As we journey deeper into Lent, the choice is ours - a mission or the Matrix.
If you saw the movie, you know the red pill or blue pill choice that was presented to the hero, played by Keanu Reeves in "The Matrix," is also how Pope Francis speaks of parish renewal. It is a choice for intentionality in the midst of a culture that would rather we just sleepwalk through life, with no real purpose other than to feed the economy. Lent is intended to be a time of disturbing questions that lead to new and vital growth. And the Gospel certainly poses larger-than-life questions to anyone who encounters Christ.
I recently assisted the parish vitality team at St. John Vianney Parish in Orchard Park to face difficult questions, and to forge from the answers, a new parish vision - "to be a place where Jesus is known, not just known about; a place where anyone can belong and everyone makes a difference."
Vital parishes do not just happen. Folks must be "all in" to achieve vitality. What about your parish or group? Are your folks "all in" or are they standing around waiting for something to happen to them?
Do you have a compelling, Christ-led purpose or is there a dream-like quality to the routine of coming to church? Through the Catholics Come Home campaign, we have been commissioned to keep the faith, but not keep it to ourselves. Did you know that the parish is bigger than those who attend on Sunday? Thriving parishes know that real success comes from asking the right questions, not just doing the right things.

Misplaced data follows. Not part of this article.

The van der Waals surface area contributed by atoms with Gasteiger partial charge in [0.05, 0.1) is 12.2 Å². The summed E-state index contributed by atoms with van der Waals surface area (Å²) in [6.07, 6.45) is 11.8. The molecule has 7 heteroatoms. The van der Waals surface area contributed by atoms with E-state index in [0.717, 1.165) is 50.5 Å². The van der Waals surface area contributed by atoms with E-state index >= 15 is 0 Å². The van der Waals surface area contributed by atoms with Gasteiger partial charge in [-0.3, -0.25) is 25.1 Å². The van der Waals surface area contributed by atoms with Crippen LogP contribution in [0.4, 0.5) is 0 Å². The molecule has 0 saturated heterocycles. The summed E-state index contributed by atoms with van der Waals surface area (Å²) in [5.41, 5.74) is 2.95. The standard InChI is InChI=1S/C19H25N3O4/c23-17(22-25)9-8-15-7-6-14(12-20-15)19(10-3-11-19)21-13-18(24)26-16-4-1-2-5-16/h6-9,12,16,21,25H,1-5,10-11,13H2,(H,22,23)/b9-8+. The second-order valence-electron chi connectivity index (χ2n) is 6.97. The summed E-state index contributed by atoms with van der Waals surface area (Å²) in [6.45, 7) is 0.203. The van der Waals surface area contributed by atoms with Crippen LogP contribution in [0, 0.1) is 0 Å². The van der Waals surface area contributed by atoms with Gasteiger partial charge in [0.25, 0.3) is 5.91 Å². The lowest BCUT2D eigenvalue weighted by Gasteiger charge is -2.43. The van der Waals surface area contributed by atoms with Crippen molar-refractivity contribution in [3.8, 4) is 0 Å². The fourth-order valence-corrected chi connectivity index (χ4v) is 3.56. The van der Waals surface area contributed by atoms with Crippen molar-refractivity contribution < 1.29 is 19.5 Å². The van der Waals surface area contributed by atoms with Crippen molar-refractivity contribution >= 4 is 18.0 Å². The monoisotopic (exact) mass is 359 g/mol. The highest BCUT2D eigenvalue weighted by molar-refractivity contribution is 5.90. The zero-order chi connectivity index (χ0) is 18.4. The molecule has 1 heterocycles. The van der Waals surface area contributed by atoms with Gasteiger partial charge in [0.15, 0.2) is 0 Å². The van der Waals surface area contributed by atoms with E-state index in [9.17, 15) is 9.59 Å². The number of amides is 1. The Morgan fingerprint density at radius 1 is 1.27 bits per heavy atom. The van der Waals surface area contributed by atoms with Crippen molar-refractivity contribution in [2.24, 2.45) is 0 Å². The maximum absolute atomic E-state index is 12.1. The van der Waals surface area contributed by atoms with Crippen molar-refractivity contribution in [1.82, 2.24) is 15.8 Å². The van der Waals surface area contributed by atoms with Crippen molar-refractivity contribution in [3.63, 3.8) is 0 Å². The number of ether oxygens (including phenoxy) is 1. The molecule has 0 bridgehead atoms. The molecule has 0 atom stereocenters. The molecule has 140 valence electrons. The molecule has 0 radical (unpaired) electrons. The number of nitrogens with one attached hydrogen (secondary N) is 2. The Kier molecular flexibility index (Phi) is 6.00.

In "The Joy of the Gospel," our pope quoted Blessed Paul VI: "The Church must look with penetrating eyes within herself; ponder the mystery of her own being. ... This is the source of the Church's heroic and impatient struggle for renewal."
Why not join St. John Vianney Parish, or nearby Annunciation of the Blessed Virgin Mary Parish in Elma, and so many others who are committed to asking the penetrating questions.
This Lent, isn't it worth asking our people in every parish organization and ministry to prayerfully consider how we might fulfill lofty ideals such as:
How can we welcome people with warmth and sincerity?
How do we express a distinct and compelling sense of purpose?
How might we engage newcomers in our mission or ministries?
How can we enlist regular parishioners to give witness to their faith in action?
How do we encourage young people to exercise leadership?
How do we think creatively about the challenges facing the larger community?
How might we sponsor faith sharing in every parish activity so we grow as intentional disciples of Jesus?
Lent is the time to go deeper with those who have shown a commitment to live their baptism. Thriving parishes often report real vitality springing from small Lenten groups that ponder the larger-than-life questions.
Recently, Immaculate Conception Parish in East Aurora had tremendous success with a program called Good News People. St. Mary Parish, Swormville has had years of success with the program, Christ Renews His Parish. All Saints Parish in Lockport and St. Amelia in Tonawanda have recently begun the Christ Life process.
A delegation from this diocese will be attending the national Christ Life training event in Baltimore from March 18 to 20. The Christ Life process invites the larger-than-life questions that arise when we encounter Christ, follow Christ, enjoy and share Christ. The Christ Life process can start after Easter, in the fall or next Lent. Why not come along to find out more?
The larger-than-life questions are worth asking, this, and every Lent. Call the Office for Evangelization and Parish Life at 716-847-8393 for more information.
Dennis Mahaney is director of the Office for Evangelization and Parish Life.